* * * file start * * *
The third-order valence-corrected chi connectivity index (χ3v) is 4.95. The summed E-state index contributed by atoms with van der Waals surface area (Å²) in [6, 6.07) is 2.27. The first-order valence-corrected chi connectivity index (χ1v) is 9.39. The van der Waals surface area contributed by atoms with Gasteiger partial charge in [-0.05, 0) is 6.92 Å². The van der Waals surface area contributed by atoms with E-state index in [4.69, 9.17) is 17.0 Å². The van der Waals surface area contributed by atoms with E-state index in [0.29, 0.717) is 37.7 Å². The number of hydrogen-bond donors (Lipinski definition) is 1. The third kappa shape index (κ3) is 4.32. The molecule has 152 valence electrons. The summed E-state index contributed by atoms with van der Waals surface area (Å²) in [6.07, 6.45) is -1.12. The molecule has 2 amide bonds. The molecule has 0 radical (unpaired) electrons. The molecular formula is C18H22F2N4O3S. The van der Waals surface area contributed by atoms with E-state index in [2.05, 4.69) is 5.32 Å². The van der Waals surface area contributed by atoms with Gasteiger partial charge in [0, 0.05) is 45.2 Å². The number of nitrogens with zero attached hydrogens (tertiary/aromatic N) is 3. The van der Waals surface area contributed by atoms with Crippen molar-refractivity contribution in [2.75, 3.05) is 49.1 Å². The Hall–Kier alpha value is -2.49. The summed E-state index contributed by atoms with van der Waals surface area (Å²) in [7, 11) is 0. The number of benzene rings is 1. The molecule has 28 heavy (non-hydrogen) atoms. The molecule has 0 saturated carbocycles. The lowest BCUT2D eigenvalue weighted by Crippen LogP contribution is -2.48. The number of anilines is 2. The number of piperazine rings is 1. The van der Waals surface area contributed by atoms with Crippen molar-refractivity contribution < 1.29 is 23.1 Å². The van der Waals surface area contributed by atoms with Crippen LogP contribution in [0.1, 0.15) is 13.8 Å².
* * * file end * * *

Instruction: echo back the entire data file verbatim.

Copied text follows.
The third-order valence-corrected chi connectivity index (χ3v) is 4.95. The summed E-state index contributed by atoms with van der Waals surface area (Å²) in [6, 6.07) is 2.27. The first-order valence-corrected chi connectivity index (χ1v) is 9.39. The van der Waals surface area contributed by atoms with Gasteiger partial charge in [-0.05, 0) is 6.92 Å². The van der Waals surface area contributed by atoms with E-state index in [4.69, 9.17) is 17.0 Å². The van der Waals surface area contributed by atoms with E-state index in [0.29, 0.717) is 37.7 Å². The number of hydrogen-bond donors (Lipinski definition) is 1. The third kappa shape index (κ3) is 4.32. The molecule has 152 valence electrons. The summed E-state index contributed by atoms with van der Waals surface area (Å²) in [6.07, 6.45) is -1.12. The molecule has 2 amide bonds. The molecule has 0 radical (unpaired) electrons. The molecular formula is C18H22F2N4O3S. The van der Waals surface area contributed by atoms with E-state index in [2.05, 4.69) is 5.32 Å². The van der Waals surface area contributed by atoms with Gasteiger partial charge in [0, 0.05) is 45.2 Å². The number of nitrogens with zero attached hydrogens (tertiary/aromatic N) is 3. The van der Waals surface area contributed by atoms with Crippen molar-refractivity contribution in [2.75, 3.05) is 49.1 Å². The Hall–Kier alpha value is -2.49. The summed E-state index contributed by atoms with van der Waals surface area (Å²) in [7, 11) is 0. The number of benzene rings is 1. The molecule has 28 heavy (non-hydrogen) atoms. The molecule has 0 saturated carbocycles. The lowest BCUT2D eigenvalue weighted by Crippen LogP contribution is -2.48. The number of anilines is 2. The number of piperazine rings is 1. The van der Waals surface area contributed by atoms with Crippen molar-refractivity contribution < 1.29 is 23.1 Å². The van der Waals surface area contributed by atoms with Crippen LogP contribution in [0.1, 0.15) is 13.8 Å².